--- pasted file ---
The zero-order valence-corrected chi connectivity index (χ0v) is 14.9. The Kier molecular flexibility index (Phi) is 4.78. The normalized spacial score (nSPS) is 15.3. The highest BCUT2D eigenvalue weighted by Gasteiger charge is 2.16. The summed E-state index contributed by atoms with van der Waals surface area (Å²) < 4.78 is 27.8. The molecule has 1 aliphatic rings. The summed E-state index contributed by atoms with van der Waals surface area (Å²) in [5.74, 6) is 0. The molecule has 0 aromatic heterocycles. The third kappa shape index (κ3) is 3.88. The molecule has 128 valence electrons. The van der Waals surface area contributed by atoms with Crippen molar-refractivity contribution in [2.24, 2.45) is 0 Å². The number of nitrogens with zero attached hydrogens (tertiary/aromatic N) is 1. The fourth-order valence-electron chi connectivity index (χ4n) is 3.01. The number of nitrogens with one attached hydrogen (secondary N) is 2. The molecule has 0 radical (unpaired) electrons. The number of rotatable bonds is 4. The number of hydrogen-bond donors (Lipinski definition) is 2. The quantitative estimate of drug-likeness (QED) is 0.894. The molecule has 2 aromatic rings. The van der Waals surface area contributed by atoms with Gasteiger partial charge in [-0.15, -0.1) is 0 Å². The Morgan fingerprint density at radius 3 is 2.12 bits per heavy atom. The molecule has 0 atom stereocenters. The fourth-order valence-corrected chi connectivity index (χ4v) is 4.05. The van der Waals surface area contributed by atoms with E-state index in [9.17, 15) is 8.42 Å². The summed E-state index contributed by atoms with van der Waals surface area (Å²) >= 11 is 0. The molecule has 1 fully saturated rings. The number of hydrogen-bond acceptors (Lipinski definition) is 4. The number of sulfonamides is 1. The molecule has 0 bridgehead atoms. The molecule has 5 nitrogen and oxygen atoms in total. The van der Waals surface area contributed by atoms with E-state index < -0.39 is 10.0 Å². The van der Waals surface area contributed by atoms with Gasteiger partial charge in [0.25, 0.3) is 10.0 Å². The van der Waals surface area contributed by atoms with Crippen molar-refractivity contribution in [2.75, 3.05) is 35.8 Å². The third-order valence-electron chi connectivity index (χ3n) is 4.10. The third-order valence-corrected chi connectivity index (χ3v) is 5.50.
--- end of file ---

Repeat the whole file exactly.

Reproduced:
The zero-order valence-corrected chi connectivity index (χ0v) is 14.9. The Kier molecular flexibility index (Phi) is 4.78. The normalized spacial score (nSPS) is 15.3. The highest BCUT2D eigenvalue weighted by Gasteiger charge is 2.16. The summed E-state index contributed by atoms with van der Waals surface area (Å²) < 4.78 is 27.8. The molecule has 1 aliphatic rings. The summed E-state index contributed by atoms with van der Waals surface area (Å²) in [5.74, 6) is 0. The molecule has 0 aromatic heterocycles. The third kappa shape index (κ3) is 3.88. The molecule has 128 valence electrons. The van der Waals surface area contributed by atoms with Crippen molar-refractivity contribution in [2.24, 2.45) is 0 Å². The number of nitrogens with zero attached hydrogens (tertiary/aromatic N) is 1. The fourth-order valence-electron chi connectivity index (χ4n) is 3.01. The number of nitrogens with one attached hydrogen (secondary N) is 2. The molecule has 0 radical (unpaired) electrons. The number of rotatable bonds is 4. The number of hydrogen-bond donors (Lipinski definition) is 2. The quantitative estimate of drug-likeness (QED) is 0.894. The molecule has 2 aromatic rings. The van der Waals surface area contributed by atoms with Gasteiger partial charge in [-0.15, -0.1) is 0 Å². The Morgan fingerprint density at radius 3 is 2.12 bits per heavy atom. The molecule has 0 atom stereocenters. The fourth-order valence-corrected chi connectivity index (χ4v) is 4.05. The van der Waals surface area contributed by atoms with E-state index in [9.17, 15) is 8.42 Å². The summed E-state index contributed by atoms with van der Waals surface area (Å²) >= 11 is 0. The molecule has 1 fully saturated rings. The number of hydrogen-bond acceptors (Lipinski definition) is 4. The number of sulfonamides is 1. The molecule has 0 bridgehead atoms. The molecule has 5 nitrogen and oxygen atoms in total. The van der Waals surface area contributed by atoms with E-state index < -0.39 is 10.0 Å². The van der Waals surface area contributed by atoms with Gasteiger partial charge in [0.25, 0.3) is 10.0 Å². The van der Waals surface area contributed by atoms with Crippen molar-refractivity contribution in [2.75, 3.05) is 35.8 Å². The third-order valence-electron chi connectivity index (χ3n) is 4.10. The third-order valence-corrected chi connectivity index (χ3v) is 5.50.